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British Industrial History

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Frederic William Rafarel

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Frederic William Rafarel (1837-1903)

of Cwmbran Nut and Bolt Works, near Newport, Monmouthshire.

1903 Obituary [1]

FREDERICK WILLIAM RAFAREL was born at Barnstaple on 26th February 1837, and was educated at the Grammar School at Colyton.

About the age of fifteen, he entered the employment of the Great Western Railway Co. at Paddington under Mr. Gibson, the superintendent of the carriage department.

In the spring of 1863, he obtained the appointment of paymaster of a fleet under command of Captain Sherard Osborn, which the British Government sent out to assist the Chinese Government in suppressing piracy on the coast of China.

On his return to England about two years later, he joined the Patent Nut and Bolt Co. at their London Works, Smethwick, near Birmingham, and was placed in charge of the prime-cost department. He was promoted to the position of assistant to the managing director, Mr. F. G. Grice, at the Cwmbran Iron Works and Collieries of the Company in 1867, and continued in the position under Mr. E. J. Grice, who succeeded his brother as managing director.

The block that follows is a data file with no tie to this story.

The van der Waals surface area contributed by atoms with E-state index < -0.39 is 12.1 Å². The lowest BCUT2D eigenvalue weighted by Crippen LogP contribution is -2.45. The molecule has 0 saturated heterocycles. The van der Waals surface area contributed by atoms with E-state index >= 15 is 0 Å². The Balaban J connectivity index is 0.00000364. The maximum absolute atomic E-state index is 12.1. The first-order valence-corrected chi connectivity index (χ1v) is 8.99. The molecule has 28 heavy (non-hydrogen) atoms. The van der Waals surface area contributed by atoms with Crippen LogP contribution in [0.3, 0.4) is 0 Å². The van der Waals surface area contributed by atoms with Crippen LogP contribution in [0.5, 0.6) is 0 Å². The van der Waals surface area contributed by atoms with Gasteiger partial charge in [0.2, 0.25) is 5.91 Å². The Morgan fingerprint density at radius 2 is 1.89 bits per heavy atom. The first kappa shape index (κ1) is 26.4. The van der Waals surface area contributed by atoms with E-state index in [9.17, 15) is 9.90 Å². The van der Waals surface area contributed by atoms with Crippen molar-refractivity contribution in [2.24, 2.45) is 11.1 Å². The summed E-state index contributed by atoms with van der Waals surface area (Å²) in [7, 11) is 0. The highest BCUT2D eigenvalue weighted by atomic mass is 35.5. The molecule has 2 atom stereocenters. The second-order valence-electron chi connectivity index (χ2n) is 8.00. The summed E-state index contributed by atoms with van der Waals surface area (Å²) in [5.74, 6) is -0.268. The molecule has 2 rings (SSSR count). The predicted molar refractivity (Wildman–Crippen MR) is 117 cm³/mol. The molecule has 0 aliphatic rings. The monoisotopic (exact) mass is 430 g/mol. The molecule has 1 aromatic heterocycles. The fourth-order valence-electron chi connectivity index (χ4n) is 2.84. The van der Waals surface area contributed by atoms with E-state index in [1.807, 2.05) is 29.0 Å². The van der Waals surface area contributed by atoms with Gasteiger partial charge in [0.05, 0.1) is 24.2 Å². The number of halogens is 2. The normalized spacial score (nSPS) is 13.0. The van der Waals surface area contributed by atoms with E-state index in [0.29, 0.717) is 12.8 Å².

On the death of Mr. E. J. Grice in March 1899, he was appointed general manager of the Cwmbran Iron Works and Collieries, a position which he held up to the time of his death, retaining the appointment on the works being taken over by Messrs. Guest, Keen and Co. in July 1900, and later by Messrs. Guest, Keen and Nettlefolds in February 1902.

During his thirty-six years' service with the company at Cwmbran Works the works were very largely extended and developed. In 1885 he invented a metallic railway sleeper and method of fixing rails.

He was a member of the Monmouthshire and South Wales Coal Owners' Association and of the Newport District Board of the same Association, and a member of the Hartley Colliery Trust. He was a magistrate for the County of Monmouth, and he took a large interest in local matters, being a member of the Pontypool Board of Guardians, and Chairman of numerous local public bodies for a number of years.

His death took place at his residence at Cwmbran, Monmouthshire, on 2nd Juno 1903, at the age of sixty-six, after a long illness, from bronchial asthma and an affection of the heart.

He became a Member of this Institution in 1868.

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